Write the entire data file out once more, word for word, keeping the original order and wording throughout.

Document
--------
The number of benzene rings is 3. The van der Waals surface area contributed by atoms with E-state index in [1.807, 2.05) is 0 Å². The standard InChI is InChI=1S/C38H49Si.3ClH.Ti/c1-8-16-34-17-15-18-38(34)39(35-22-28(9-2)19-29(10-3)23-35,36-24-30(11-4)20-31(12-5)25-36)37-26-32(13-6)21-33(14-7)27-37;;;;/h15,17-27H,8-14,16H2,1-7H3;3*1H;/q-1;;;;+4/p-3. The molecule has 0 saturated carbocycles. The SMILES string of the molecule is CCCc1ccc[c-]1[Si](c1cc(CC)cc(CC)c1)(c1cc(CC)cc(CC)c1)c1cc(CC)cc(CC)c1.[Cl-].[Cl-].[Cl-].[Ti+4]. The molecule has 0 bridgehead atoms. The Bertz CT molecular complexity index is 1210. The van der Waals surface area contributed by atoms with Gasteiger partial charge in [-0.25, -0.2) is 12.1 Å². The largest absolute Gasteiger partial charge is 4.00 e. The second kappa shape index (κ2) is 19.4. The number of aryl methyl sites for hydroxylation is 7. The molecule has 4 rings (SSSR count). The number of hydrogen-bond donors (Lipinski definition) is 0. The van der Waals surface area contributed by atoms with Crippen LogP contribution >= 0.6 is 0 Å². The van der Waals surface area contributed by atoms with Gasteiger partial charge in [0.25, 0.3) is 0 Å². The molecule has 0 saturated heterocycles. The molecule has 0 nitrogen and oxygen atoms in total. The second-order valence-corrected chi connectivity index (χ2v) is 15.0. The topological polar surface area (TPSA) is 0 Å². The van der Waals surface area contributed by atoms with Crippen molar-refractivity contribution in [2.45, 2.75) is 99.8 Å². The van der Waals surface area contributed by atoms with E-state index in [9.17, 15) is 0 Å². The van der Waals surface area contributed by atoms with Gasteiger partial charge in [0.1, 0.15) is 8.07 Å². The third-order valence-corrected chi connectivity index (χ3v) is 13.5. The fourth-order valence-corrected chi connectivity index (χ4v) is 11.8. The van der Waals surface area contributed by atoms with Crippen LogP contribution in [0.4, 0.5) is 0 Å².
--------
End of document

The number of benzene rings is 3. The van der Waals surface area contributed by atoms with E-state index in [1.807, 2.05) is 0 Å². The standard InChI is InChI=1S/C38H49Si.3ClH.Ti/c1-8-16-34-17-15-18-38(34)39(35-22-28(9-2)19-29(10-3)23-35,36-24-30(11-4)20-31(12-5)25-36)37-26-32(13-6)21-33(14-7)27-37;;;;/h15,17-27H,8-14,16H2,1-7H3;3*1H;/q-1;;;;+4/p-3. The molecule has 0 saturated carbocycles. The SMILES string of the molecule is CCCc1ccc[c-]1[Si](c1cc(CC)cc(CC)c1)(c1cc(CC)cc(CC)c1)c1cc(CC)cc(CC)c1.[Cl-].[Cl-].[Cl-].[Ti+4]. The molecule has 0 bridgehead atoms. The Bertz CT molecular complexity index is 1210. The van der Waals surface area contributed by atoms with Gasteiger partial charge in [-0.25, -0.2) is 12.1 Å². The largest absolute Gasteiger partial charge is 4.00 e. The second kappa shape index (κ2) is 19.4. The number of aryl methyl sites for hydroxylation is 7. The molecule has 4 rings (SSSR count). The number of hydrogen-bond donors (Lipinski definition) is 0. The van der Waals surface area contributed by atoms with Crippen LogP contribution >= 0.6 is 0 Å². The van der Waals surface area contributed by atoms with Gasteiger partial charge in [0.25, 0.3) is 0 Å². The molecule has 0 saturated heterocycles. The molecule has 0 nitrogen and oxygen atoms in total. The second-order valence-corrected chi connectivity index (χ2v) is 15.0. The topological polar surface area (TPSA) is 0 Å². The van der Waals surface area contributed by atoms with Crippen molar-refractivity contribution in [2.45, 2.75) is 99.8 Å². The van der Waals surface area contributed by atoms with E-state index in [9.17, 15) is 0 Å². The van der Waals surface area contributed by atoms with Gasteiger partial charge in [0.1, 0.15) is 8.07 Å². The third-order valence-corrected chi connectivity index (χ3v) is 13.5. The fourth-order valence-corrected chi connectivity index (χ4v) is 11.8. The van der Waals surface area contributed by atoms with Crippen LogP contribution in [0.4, 0.5) is 0 Å².